Children who used an electronic monitoring system had as many emergency department visits and hospitalizations for asthma as children who used a paper diary.
Objectives: To test the efficacy of an electronic asthma monitoring system (AMS) to reduce pediatric emergency department (ED) visits and hospitalizations for asthma.
Study Design: Randomized clinical trial. Methods: Families of pediatric patients with asthma aged 8 to 17 years were recruited at 6 medical centers. Children were randomly assigned to the American Medical Alert Corporation pediatric AMS or a paper diary. The numbers of and costs associated with ED visits and hospitalizations for the 2 groups in the year following randomization were compared using t tests of statistical significance.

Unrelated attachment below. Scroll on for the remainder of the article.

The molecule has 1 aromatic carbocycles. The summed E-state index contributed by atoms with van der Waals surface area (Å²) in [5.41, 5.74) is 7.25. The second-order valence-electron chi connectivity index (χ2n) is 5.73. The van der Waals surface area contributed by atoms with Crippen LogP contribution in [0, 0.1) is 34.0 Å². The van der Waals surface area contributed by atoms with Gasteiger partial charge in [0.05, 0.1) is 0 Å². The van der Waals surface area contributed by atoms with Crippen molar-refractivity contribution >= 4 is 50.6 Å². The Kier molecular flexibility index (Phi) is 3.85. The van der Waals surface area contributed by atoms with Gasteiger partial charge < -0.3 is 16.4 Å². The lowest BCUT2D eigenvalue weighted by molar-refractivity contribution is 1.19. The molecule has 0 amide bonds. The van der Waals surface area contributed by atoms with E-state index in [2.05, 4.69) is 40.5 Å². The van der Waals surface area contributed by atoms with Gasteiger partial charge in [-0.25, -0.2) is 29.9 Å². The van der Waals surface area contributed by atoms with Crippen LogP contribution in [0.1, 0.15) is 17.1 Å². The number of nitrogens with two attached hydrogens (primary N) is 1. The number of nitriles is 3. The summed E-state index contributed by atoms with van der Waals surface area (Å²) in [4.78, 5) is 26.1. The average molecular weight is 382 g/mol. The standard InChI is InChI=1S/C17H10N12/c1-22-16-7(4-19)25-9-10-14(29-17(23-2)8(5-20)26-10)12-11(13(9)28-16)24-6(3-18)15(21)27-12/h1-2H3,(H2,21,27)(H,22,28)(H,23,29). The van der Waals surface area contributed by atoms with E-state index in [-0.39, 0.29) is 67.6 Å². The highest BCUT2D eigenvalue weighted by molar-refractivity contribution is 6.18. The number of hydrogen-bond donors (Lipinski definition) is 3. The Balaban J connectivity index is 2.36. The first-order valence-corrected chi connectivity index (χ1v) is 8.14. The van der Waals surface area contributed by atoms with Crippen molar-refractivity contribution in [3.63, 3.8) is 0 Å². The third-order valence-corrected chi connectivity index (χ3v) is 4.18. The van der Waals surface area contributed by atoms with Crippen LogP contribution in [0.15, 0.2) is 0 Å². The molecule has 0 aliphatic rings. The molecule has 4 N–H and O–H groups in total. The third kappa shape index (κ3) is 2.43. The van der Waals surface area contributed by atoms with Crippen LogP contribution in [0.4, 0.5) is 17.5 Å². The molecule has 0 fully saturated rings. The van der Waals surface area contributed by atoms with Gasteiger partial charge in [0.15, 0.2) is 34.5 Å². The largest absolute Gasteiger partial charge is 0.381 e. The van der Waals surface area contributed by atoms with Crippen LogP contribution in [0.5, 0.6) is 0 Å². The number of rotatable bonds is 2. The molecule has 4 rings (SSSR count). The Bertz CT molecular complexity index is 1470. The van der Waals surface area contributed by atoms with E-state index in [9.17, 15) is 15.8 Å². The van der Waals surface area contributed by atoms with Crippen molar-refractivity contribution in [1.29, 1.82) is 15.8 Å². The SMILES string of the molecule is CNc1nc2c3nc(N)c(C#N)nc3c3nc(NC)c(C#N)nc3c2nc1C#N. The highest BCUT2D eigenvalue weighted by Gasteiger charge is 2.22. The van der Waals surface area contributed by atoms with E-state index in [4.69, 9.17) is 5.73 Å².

Results: Of 59 children recruited to the trial, 29 were randomized to the AMS and 30 to the diary. The 2 groups were similar in demographic and clinical characteristics. During their study year, 24 AMS group members logged on a mean (SD) of 211.0 (117.3) days; 13 diary group members provided data on a mean (SD) of 136.6 (128.0) days. During the 32 months that the study was in progress, the case managers logged on a mean (SD) of 171.0 (97.2) days. Overall, 35 children had at least 1 ED visit, but only 7 children were hospitalized. The 2 groups had no statistically significant differences in the numbers of or charges associated with ED visits or hospitalizations.
Conclusion: Electronic devices are being developed to make chronic disease management easier for patients and their families, but they should not be adopted without careful study, including randomized trials, to ascertain their use, costs, and benefits.
(Am J Manag Care. 2009;15(11):809-814)
In a randomized trial, children with asthma who used an electronic asthma monitoring system had as many emergency department visits and hospitalizations as children who used a paper diary.